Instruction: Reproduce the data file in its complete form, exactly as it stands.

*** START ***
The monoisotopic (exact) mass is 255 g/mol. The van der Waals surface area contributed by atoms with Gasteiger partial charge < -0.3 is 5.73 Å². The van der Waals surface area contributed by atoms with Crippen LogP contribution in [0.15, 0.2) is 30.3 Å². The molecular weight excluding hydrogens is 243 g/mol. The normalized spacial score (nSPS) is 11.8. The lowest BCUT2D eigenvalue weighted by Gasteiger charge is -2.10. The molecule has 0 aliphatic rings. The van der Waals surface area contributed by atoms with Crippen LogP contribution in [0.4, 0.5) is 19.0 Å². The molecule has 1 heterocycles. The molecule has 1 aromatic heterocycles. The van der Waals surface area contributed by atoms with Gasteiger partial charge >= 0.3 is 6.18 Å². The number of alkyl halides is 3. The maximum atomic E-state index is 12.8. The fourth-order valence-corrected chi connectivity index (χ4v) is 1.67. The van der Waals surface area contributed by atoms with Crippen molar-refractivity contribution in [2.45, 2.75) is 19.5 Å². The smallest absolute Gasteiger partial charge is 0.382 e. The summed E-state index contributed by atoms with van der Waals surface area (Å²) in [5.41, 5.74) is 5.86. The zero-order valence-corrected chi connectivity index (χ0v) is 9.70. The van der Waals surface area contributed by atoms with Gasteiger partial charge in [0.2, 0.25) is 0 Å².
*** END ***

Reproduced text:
The monoisotopic (exact) mass is 255 g/mol. The van der Waals surface area contributed by atoms with Gasteiger partial charge < -0.3 is 5.73 Å². The van der Waals surface area contributed by atoms with Crippen LogP contribution in [0.15, 0.2) is 30.3 Å². The molecular weight excluding hydrogens is 243 g/mol. The normalized spacial score (nSPS) is 11.8. The lowest BCUT2D eigenvalue weighted by Gasteiger charge is -2.10. The molecule has 0 aliphatic rings. The van der Waals surface area contributed by atoms with Crippen LogP contribution in [0.4, 0.5) is 19.0 Å². The molecule has 1 heterocycles. The molecule has 1 aromatic heterocycles. The van der Waals surface area contributed by atoms with Gasteiger partial charge >= 0.3 is 6.18 Å². The number of alkyl halides is 3. The maximum atomic E-state index is 12.8. The fourth-order valence-corrected chi connectivity index (χ4v) is 1.67. The van der Waals surface area contributed by atoms with Crippen molar-refractivity contribution in [2.45, 2.75) is 19.5 Å². The smallest absolute Gasteiger partial charge is 0.382 e. The summed E-state index contributed by atoms with van der Waals surface area (Å²) in [5.41, 5.74) is 5.86. The zero-order valence-corrected chi connectivity index (χ0v) is 9.70. The van der Waals surface area contributed by atoms with Gasteiger partial charge in [0.2, 0.25) is 0 Å².